Thursday 12 December 2019

Anyone who looked at stolen nude images is guilty

Jennifer Lawrence
Jennifer Lawrence
Colette Browne

Colette Browne

When porn pervades the internet, why are some so obsessed with seeing nude images of women who have not consented to their release?

In the latest tawdry hacking scandal, naked photographs of more than 100 celebrities, including Jennifer Lawrence, Kate Upton and Selena Gomez, were posted on image-sharing forum 4chan.

Although Apple has yet to confirm it, 4chan users have claimed that the photos were taken from its iCloud service.

The mass release of intimate images of famous women, images that were never meant for public consumption, caused a sensation online.

For hundreds of thousands of people, the chance to be titillated by naked pictures of celebrities clearly trumped any lingering disquiet about their provenance.

Many of the people who searched for the images, or clicked on links to view them, wouldn't consider themselves to be deviants. But they are.

Because the images were stolen from these women and posted online with the clear intent to embarrass, humiliate and debase them.

Their agency and bodily integrity was deemed subservient to the imperative of providing sexual gratification to strangers.

Anyone who slobbered over the images, oblivious to the distress their theft had caused, is complicit in the crime.

The fact that the women willingly posed for these images is immaterial.

They did so in private on the proviso that they would have sole control over their dissemination.

They did not want to be ogled over by a bunch of prurient voyeurs with no comprehension of the concept of consent.

Now, intimate moments with their partners have been tainted by the thought of lecherous trolls using their private photos as some kind of sleazy masturbation aid.

Some of those sharing the images have defended their actions on the basis that the women should have anticipated their theft.

They were stupid to ever pose for the images. They, and not the hacker, are to blame. They were asking for it, they deserve it.

According to this strangled logic, every homeowner whose house has ever been broken into was asking for it by having the temerity to voluntarily buy a TV or jewellery.

They were goading the burglars, teasing them with their expensive stuff and daring them to break in.

Of course, this argument is nonsense, but it doesn't stop knuckle-dragging victim blamers from earnestly trotting it out when attempting to defend their casual exploitation of women.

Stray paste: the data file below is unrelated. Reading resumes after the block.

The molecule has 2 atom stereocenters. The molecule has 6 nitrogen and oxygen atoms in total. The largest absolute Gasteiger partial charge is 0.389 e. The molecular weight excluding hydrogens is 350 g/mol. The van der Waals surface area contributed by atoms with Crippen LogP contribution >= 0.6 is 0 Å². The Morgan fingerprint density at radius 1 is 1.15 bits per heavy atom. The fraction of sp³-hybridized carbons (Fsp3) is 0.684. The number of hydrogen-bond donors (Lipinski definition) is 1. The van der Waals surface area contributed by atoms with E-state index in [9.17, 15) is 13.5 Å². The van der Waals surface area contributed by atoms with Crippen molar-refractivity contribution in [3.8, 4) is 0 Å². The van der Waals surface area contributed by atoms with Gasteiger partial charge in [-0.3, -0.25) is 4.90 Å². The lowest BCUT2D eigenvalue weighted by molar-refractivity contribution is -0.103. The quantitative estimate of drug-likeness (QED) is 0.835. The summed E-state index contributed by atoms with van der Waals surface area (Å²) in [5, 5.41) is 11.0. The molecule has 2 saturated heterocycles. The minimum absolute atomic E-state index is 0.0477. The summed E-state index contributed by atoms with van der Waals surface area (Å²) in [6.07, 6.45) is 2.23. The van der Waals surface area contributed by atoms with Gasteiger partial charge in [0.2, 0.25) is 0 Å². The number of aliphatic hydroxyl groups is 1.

The same sort of tired rationalisations are used to excuse rapists who couldn't resist attacking a woman because she was too drunk or her skirt was too short.

If a creepy stalker had used a long-lens camera to capture surreptitious images of women in their homes, would people be so nonchalant about viewing them?

Regrettably, the answer to that question appears to be yes. Paparazzi have no qualms about resorting to such measures, while there has also been an explosion in the popularity of up-skirt and down-top pictures online.

Actress Emma Watson has previously spoken about the abuse she faced when she turned 18 and became "fair game" overnight.

"One photographer lay down on the floor to get a shot up my skirt. The night it was legal for them to do it, they did it. I woke up the next day and felt completely violated by it all," she said.

It's not just celebrities who have to deal with this kind of perversion on a daily basis.

Last month, in just one week, three men were arrested in London for filming and taking pictures up women's skirts on the Tube.

Speaking to the 'London Evening Standard', Inspector Ricky Twyford said that since the advent of smart-phones, there had been an explosion in these kinds of sexual offences.

One cretin in the United States even installed a camera in his shoe so he could unobtrusively angle it under women's skirts.

The really disturbing aspect of all of this is that some men seem to get off from the fact that the women they are recording have not consented to being photographed.

Clearly, it's not solely a sexual thing for them. After all, there's no shortage of porn involving willing participants online.

Instead, they relish degrading women, objectifying them and reducing them to the status of insentient sexual aid.

If you looked at the leaked images of those celebrities, then so do you.

Irish Independent

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